- FROM THE FARMERS
The three sisters is a concept perfected by Native Americans, but non-existent in modern agriculture. The idea is to plant corn, beans, and squash together. These are all complementary crops; the squash grows along the ground, keeping the soil cool and shading the weeds, the corn grows tall and produces a grain, and the beans provide nitrogen for the corn and squash while making a high protein seed. In our attempt to transition to a no-till system I thought this would be a good place to start. By chance, our cattle provided us a good opportunity.
Two years ago, I planted a fall cover crop of annual ryegrass after some watermelons. Little did I realize this annual crop is very good at producing viable seed, and we have had a wonderful stand of ryegrass in the field ever since. This has been a challenge when we try to raise crops, but has been great for grazing cattle. I let the calves graze the spring growth last week, and fenced them out today when I realized what a perfect opportunity this had provided us. They ate all the seed heads off the plants, and left a thick mat of straw trampled on the ground. I planted half of the field with the three sisters, saving the rest of the field to play around with some other crops. Our planter can plant three rows at once, so I mixed the corn and bean seed together for the outside rows, and used the middle row for the squash. Even if it’s a total failure, I’m looking forward to seeing what happens.
THE PATH TO NO-TILL
WEEK #6 CSA SHARE CONTENTS
- BABY BEETS
- BABY CARROTS
- GREEN ROMAINE LETTUCE
- BROCCOLI RAAB
- SUMMER SQUASH
- KALE (TOSCANO & RED RUSSIAN)
FARM NOTES & EVENTS
- BEREA FARMERS MARKET is now happening – TWICE PER WEEK – Tuesdays 3:30 – 6 PM and Saturdays 9 AM – 12 PM
- LEXINGTON FARMERS MARKET – We’ll see you at the downtown market on Saturday mornings 7:00 AM – 1:00 PM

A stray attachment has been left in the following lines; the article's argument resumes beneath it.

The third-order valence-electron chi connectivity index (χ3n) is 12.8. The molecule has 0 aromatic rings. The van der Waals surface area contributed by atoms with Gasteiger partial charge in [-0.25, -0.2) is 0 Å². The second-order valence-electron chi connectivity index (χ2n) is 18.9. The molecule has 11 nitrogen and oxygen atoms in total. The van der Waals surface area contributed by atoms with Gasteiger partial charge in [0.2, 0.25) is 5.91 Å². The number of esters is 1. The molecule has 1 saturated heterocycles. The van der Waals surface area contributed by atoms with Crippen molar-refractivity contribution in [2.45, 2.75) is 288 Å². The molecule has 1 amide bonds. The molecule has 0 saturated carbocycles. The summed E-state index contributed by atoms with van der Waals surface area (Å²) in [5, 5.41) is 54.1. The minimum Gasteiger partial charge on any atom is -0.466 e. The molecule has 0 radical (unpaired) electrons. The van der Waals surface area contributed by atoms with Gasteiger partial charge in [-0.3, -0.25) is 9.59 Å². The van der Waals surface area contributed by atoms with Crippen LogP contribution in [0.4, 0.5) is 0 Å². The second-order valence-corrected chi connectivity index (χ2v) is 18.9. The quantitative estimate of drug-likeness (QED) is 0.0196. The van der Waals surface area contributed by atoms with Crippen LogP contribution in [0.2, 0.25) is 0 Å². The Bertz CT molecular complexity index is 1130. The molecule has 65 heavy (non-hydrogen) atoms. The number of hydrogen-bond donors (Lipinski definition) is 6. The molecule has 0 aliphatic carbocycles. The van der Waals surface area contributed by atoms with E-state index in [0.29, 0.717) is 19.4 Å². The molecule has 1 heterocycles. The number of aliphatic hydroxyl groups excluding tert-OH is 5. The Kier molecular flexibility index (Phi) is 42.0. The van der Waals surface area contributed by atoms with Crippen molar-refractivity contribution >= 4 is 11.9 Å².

FROM THE KITCHEN
At the end of a busy farm day, one of our favorite suppers is breakfast! How can you mess up scrambled eggs? With plenty of eggs and turkey sausage from the farm, it’s a real treat. One of the favorite meals of our interns is waffles made with fresh farm eggs, topped with fruit and yogurt. On the brink of our launch into summer, eggs find their way into lots of our summer meals. Egg salad is a favorite as are dressed eggs or deviled eggs. Either way, they are a hit at potlucks and I never return home with leftovers. So, the question of how to peel boiled eggs came up a week or so ago. Since the eggs are so fresh, they’re a real challenge to peel. I learned of a method that I have not yet tried, but will pass along. Once you have boiled the eggs, immediately immerse in cold water. When ready to peel, place the eggs in a collander over boiling water for 20 minutes. The theory is that the steam helps to loosen the shell from the egg, making them easier to peel. Give it a try and let me know if it works for you.
Now that we are having squash, here’s a favorite from last year’s recipes that got lots of high marks from our family and interns.
Prep Time: 10 mins Total Time: 25 mins Serves: 4-6, Yield: 12 cakes
- Grate the squash with a cheese grater into mixing bowl.
- Add the cheese, onion and egg.
- Mix together and then add flour until it is almost a dry mix.
- Heat oil in skillet and drop spoon size amounts of mixture into hot grease and take spoon and flatten them to make into shape of pancake.
- Fry until golden brown and sprinkle with salt.